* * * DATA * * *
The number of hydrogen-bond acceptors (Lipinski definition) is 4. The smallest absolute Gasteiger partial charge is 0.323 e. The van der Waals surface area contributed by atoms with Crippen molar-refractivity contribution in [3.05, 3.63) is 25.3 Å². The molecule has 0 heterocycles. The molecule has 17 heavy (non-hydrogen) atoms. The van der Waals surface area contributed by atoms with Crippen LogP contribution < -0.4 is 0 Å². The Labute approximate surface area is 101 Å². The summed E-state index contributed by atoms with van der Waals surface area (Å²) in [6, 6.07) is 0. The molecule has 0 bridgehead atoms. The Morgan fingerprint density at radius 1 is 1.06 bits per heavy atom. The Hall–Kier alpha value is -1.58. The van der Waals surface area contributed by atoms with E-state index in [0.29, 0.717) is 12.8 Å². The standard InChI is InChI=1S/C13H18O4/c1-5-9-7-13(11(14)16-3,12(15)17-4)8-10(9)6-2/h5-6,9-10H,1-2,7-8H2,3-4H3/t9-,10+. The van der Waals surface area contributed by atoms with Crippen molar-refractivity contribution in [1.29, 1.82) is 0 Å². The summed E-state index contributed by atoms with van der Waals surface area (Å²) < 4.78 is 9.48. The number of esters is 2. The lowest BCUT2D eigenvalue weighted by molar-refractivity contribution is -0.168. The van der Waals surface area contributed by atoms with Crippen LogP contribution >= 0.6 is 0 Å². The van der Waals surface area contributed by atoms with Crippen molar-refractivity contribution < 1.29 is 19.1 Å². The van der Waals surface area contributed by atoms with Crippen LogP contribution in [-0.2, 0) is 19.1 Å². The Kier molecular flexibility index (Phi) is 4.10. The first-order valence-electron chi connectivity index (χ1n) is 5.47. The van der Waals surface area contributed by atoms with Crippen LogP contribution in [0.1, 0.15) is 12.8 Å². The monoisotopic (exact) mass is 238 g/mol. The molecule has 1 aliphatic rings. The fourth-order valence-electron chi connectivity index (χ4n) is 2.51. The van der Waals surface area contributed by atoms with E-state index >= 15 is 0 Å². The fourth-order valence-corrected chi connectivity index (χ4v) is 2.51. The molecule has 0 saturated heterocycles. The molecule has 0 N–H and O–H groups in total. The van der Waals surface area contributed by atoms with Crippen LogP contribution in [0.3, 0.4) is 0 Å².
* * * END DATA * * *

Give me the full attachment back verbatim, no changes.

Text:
The number of hydrogen-bond acceptors (Lipinski definition) is 4. The smallest absolute Gasteiger partial charge is 0.323 e. The van der Waals surface area contributed by atoms with Crippen molar-refractivity contribution in [3.05, 3.63) is 25.3 Å². The molecule has 0 heterocycles. The molecule has 17 heavy (non-hydrogen) atoms. The van der Waals surface area contributed by atoms with Crippen LogP contribution < -0.4 is 0 Å². The Labute approximate surface area is 101 Å². The summed E-state index contributed by atoms with van der Waals surface area (Å²) in [6, 6.07) is 0. The molecule has 0 bridgehead atoms. The Morgan fingerprint density at radius 1 is 1.06 bits per heavy atom. The Hall–Kier alpha value is -1.58. The van der Waals surface area contributed by atoms with E-state index in [0.29, 0.717) is 12.8 Å². The standard InChI is InChI=1S/C13H18O4/c1-5-9-7-13(11(14)16-3,12(15)17-4)8-10(9)6-2/h5-6,9-10H,1-2,7-8H2,3-4H3/t9-,10+. The van der Waals surface area contributed by atoms with Crippen molar-refractivity contribution in [1.29, 1.82) is 0 Å². The summed E-state index contributed by atoms with van der Waals surface area (Å²) < 4.78 is 9.48. The number of esters is 2. The lowest BCUT2D eigenvalue weighted by molar-refractivity contribution is -0.168. The van der Waals surface area contributed by atoms with Crippen LogP contribution >= 0.6 is 0 Å². The van der Waals surface area contributed by atoms with Crippen molar-refractivity contribution < 1.29 is 19.1 Å². The van der Waals surface area contributed by atoms with Crippen LogP contribution in [-0.2, 0) is 19.1 Å². The Kier molecular flexibility index (Phi) is 4.10. The first-order valence-electron chi connectivity index (χ1n) is 5.47. The van der Waals surface area contributed by atoms with Crippen LogP contribution in [0.1, 0.15) is 12.8 Å². The monoisotopic (exact) mass is 238 g/mol. The molecule has 1 aliphatic rings. The fourth-order valence-electron chi connectivity index (χ4n) is 2.51. The van der Waals surface area contributed by atoms with E-state index >= 15 is 0 Å². The fourth-order valence-corrected chi connectivity index (χ4v) is 2.51. The molecule has 0 saturated heterocycles. The molecule has 0 N–H and O–H groups in total. The van der Waals surface area contributed by atoms with Crippen LogP contribution in [0.3, 0.4) is 0 Å².